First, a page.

Perhaps the committee will have better luck in wresting those documents from the Justice Department’s clutches than private organizations have had. As the congressmen pointed out in their letter to the committee, “the Justice Department has been uncooperative to date with repeated [Freedom of Information Act] requests that seek the full body of relevant emails from the Office of the Solicitor General that would reveal the scope of Justice Kagan’s involvement in PPACA defense activities.” Both the Media Research Center and Judicial Watch were forced to sue the Justice Department in federal court in order to obtain the documents they sought, and even then only a small number have been made available to them.
Still, wrote Smith, even these few documents “raise questions about [Kagan’s] unequivocal denial” of any involvement in considering the legal and constitutional issues related to PPACA or potential litigation arising from it. In her Senate confirmation hearings, Kagan stated categorically that she had neither been asked for nor offered her opinion on such matters. Yet the documents show that Kagan had a definite interest in the defense of ObamaCare, personally assigning then-Deputy Solicitor General Neal Katyal to coordinate the defense well in advance of the law’s passage because, as Katyal put it in a January 2010 email, “Elena would definitely like [the Office of Solicitor General] to be involved in this set of issues. I will handle this myself, along with an Assistant from my office, [name redacted], and will bring in Elena as needed.”
Moreover, once President Barack Obama had announced Kagan’s nomination to the Supreme Court, Kagan, Katyal, and Office of Public Affairs Deputy Director Tracy Schmaler, in a series of emails, made sure their respective stories about Kagan’s involvement with ObamaCare were, in Kagan’s words, “coordinated.” This became of particular concern in June 2010, when the possibility of Kagan’s having to recuse herself from ObamaCare cases before the Supreme Court was raised, at which point Katyal wrote Kagan, “I went over the timing that you have been walled off from Day One.”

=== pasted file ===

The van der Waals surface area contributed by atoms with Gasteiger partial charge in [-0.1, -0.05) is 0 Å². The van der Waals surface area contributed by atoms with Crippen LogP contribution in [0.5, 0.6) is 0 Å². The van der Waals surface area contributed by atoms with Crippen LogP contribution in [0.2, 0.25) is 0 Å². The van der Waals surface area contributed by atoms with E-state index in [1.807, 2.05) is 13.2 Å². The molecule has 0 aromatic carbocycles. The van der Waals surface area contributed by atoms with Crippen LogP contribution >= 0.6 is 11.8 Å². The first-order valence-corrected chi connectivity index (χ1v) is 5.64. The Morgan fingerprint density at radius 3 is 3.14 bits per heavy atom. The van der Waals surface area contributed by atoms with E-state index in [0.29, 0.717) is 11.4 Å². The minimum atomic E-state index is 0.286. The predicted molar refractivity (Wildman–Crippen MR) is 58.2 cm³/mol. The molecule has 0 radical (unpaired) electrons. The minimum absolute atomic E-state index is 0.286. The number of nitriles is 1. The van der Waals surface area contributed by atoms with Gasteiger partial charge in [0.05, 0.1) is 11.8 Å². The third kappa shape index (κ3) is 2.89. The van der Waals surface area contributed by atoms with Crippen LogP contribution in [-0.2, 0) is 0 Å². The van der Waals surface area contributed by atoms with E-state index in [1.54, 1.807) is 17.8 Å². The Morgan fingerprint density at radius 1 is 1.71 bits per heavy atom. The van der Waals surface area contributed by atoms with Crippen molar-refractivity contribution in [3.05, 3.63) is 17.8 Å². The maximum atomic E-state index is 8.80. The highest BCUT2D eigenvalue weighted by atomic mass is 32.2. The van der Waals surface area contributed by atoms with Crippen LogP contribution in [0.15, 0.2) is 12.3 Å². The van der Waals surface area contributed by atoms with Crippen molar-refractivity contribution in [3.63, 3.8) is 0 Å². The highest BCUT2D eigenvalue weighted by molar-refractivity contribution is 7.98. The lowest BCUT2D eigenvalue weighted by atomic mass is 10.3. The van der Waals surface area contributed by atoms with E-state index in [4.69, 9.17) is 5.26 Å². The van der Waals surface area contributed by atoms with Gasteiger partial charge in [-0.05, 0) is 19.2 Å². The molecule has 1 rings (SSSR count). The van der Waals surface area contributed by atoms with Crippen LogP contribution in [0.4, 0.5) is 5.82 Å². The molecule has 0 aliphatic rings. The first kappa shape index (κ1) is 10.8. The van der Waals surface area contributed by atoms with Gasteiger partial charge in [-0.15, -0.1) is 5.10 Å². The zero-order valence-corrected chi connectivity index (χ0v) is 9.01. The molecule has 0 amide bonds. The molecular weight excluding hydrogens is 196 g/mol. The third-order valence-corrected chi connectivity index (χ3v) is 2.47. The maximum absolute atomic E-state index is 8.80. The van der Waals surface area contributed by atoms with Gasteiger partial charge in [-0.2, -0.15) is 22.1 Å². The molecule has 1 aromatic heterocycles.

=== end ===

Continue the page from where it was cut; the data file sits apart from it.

In an attempt to determine “the extent of [Kagan’s] involvement” in the Obama administration’s legal position on PPACA, the Judiciary Committee is requesting from the Justice Department documents indicating Kagan’s involvement in or knowledge of “potential or actual health care legislation or litigation,” referencing Kagan’s exclusion from “any matters involving health care legislation or litigation,” or mentioning “possible recusal by” Kagan from any such matters “if she were to be confirmed as a Supreme Court Justice.” In addition, the committee seeks to interview both Katyal and Schmaler.
“Given the speed with which PPACA litigation is proceeding,” wrote Smith, “I ask that these materials be provided and arrangements for the interviews be made by July 29, 2011.”
Should the Obama administration choose to cooperate with the committee, and should the documents it supplies and the interviews with Katyal and Schmaler show conclusively that Kagan lied to the committee during her confirmation, Congress will be practically forced to act. At the very least legislators should demand Kagan’s recusal from any ObamaCare cases that come before the court as required by law. If she refuses to comply — and perhaps even if she doesn’t, since her answers to the committee’s questions during her confirmation were (under this scenario) false — the House of Representatives would then be in a position to impeach her and the Senate, to try her and potentially to remove her from office.
The Kagan saga should make for yet another interesting battle of wills between the House and the Obama administration. The outcome may very well decide the fate of ObamaCare, challenges to which stand a better chance of succeeding without Kagan on the Supreme Court.